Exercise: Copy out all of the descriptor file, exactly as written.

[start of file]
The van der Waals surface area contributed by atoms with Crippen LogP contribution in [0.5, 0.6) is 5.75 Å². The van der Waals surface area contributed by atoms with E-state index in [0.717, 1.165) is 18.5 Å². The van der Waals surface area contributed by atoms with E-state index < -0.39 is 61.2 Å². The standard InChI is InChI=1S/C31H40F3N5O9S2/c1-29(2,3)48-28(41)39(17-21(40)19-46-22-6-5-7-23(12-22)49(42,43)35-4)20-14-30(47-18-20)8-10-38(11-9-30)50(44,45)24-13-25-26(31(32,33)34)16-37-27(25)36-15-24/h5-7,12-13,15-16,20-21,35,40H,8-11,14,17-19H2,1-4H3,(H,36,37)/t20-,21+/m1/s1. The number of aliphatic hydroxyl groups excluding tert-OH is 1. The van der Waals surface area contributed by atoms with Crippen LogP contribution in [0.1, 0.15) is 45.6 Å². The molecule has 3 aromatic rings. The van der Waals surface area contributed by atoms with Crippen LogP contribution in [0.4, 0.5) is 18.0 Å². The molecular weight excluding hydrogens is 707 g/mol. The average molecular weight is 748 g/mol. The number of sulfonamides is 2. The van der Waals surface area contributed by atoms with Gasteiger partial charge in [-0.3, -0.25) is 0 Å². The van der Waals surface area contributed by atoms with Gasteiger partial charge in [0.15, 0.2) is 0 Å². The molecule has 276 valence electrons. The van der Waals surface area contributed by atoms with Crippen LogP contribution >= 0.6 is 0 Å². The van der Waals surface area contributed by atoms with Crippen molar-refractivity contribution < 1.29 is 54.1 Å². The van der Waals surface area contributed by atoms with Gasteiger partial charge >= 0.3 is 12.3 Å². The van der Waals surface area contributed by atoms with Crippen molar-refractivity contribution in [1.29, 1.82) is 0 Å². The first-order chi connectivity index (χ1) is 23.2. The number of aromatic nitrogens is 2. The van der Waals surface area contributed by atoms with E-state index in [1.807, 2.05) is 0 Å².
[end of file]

The van der Waals surface area contributed by atoms with Crippen LogP contribution in [0.5, 0.6) is 5.75 Å². The van der Waals surface area contributed by atoms with E-state index in [0.717, 1.165) is 18.5 Å². The van der Waals surface area contributed by atoms with E-state index < -0.39 is 61.2 Å². The standard InChI is InChI=1S/C31H40F3N5O9S2/c1-29(2,3)48-28(41)39(17-21(40)19-46-22-6-5-7-23(12-22)49(42,43)35-4)20-14-30(47-18-20)8-10-38(11-9-30)50(44,45)24-13-25-26(31(32,33)34)16-37-27(25)36-15-24/h5-7,12-13,15-16,20-21,35,40H,8-11,14,17-19H2,1-4H3,(H,36,37)/t20-,21+/m1/s1. The number of aliphatic hydroxyl groups excluding tert-OH is 1. The van der Waals surface area contributed by atoms with Crippen LogP contribution in [0.1, 0.15) is 45.6 Å². The molecule has 3 aromatic rings. The van der Waals surface area contributed by atoms with Crippen LogP contribution in [0.4, 0.5) is 18.0 Å². The molecular weight excluding hydrogens is 707 g/mol. The average molecular weight is 748 g/mol. The number of sulfonamides is 2. The van der Waals surface area contributed by atoms with Gasteiger partial charge in [-0.3, -0.25) is 0 Å². The van der Waals surface area contributed by atoms with Gasteiger partial charge in [0.15, 0.2) is 0 Å². The molecule has 276 valence electrons. The van der Waals surface area contributed by atoms with Crippen LogP contribution >= 0.6 is 0 Å². The van der Waals surface area contributed by atoms with Crippen molar-refractivity contribution < 1.29 is 54.1 Å². The van der Waals surface area contributed by atoms with Gasteiger partial charge >= 0.3 is 12.3 Å². The van der Waals surface area contributed by atoms with Crippen molar-refractivity contribution in [1.29, 1.82) is 0 Å². The first-order chi connectivity index (χ1) is 23.2. The number of aromatic nitrogens is 2. The van der Waals surface area contributed by atoms with E-state index in [1.807, 2.05) is 0 Å².